UPDATE 8/22/18: The second butterfly is NOT a spicebush swallowtail. I failed to see something obvious. Pictured is the almost-identical red-spotted purple (Limenitis arthemis).

I checked many resources for help understanding butterfly identification; particularly useful sites included

Joe-Pyes Bring Big Butterflies

I closed last Wednesday’s post with a picture of a monarch butterfly on joe-pye weed, but that’s not the only butterfly I’ve been seeing around. Seems my little garden attracts quite a few types of butterflies, mostly because of the joe-pye weeds, but also because of some other plants. More on that in upcoming posts.

The camera had been on a tripod while I tried to get close-up shots of various flowers, but there was so much activity I finally gave up for awhile; taking the camera in hand, I started shooting butterflies instead.

This is a female eastern tiger swallowtail (Papilio glaucus), easily identified because nothing else in Maryland looks quite like it, with one exception: the Appalachian tiger swallowtail (Papilio appalachiensis), which is uncommon, only found in the western half of the state, and only flies from late April to early June.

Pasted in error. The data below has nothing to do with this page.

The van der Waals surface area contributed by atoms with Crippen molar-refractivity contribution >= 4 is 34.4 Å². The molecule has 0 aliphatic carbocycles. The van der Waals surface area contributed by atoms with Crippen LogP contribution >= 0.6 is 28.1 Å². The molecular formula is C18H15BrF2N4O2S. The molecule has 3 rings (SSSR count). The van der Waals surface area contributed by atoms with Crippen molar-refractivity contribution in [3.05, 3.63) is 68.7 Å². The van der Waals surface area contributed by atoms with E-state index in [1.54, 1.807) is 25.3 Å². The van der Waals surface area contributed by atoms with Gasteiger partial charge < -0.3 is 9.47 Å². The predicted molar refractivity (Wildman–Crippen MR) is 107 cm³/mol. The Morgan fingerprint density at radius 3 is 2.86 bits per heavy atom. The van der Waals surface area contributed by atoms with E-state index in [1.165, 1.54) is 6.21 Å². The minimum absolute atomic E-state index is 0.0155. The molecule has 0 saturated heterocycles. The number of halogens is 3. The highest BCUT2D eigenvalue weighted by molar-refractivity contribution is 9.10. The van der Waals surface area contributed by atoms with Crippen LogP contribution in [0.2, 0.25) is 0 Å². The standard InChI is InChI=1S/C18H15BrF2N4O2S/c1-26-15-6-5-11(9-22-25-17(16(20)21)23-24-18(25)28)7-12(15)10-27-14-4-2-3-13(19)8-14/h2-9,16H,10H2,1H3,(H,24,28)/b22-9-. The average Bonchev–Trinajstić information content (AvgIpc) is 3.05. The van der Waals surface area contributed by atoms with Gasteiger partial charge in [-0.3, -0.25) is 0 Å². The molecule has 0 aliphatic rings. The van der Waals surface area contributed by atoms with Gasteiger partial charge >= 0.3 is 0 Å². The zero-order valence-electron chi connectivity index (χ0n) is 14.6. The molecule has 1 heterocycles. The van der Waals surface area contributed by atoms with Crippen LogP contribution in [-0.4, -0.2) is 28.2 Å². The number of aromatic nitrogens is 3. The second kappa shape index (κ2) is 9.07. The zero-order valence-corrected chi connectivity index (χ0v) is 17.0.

The eastern tiger swallowtail is common and widespread in Maryland, flying in early May and again in August. Many types of trees can host the caterpillars, including wild cherry, sweet bay magnolia, and birch, each of which are growing not far from the joe-pye weeds in my garden.

The adults feed on a variety of flowers, sipping nectar through long proboscises.

The specimen pictured here is a female. The identifying characteristic is the blue spots on the hindwing; males have very little, or zero, blue on them.

Before wrapping up for the day I also took some shots of this dusky beauty. I was so happy, sure that I’d gotten a spicebush swallowtail. After all, there are several spicebushes nearby, so makes sense, right?

Yes, it makes sense, but I was wrong. This is not a spicebush swallowtail. More about that next time.


Bonus picture: cabbage white (Pieris rapae), I think.




Second bonus picture: the day after I finished writing this post, I spotted a male eastern tiger swallowtail. I had the wrong lens on the camera and the darned thing never stayed still; this is the best picture I could get. Note that there’s only a tiny amount of blue and orange spotting on it.

Who Loves Joe-Pye Weed?

I do, that’s who. And so do the butterflies.  Bent over examining some plant or other at ground level, I stood up to see something moving out of the corner of my eye.



Isn’t that adorable?  Pretty sure it’s a zabulon skipper (Poanes zabulon).


I was putting the camera away when another movement caught my eye.



That’s an eastern tiger swallowtail (Papilio glaucus).


This time I kept the camera out and kept shooting.  There was little time to fine-tune the settings (I shoot manual most of the time), but autofocus was my friend that morning.
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I was even able to get a ventral view!



Tomorrow, another butterfly visits joe-pye.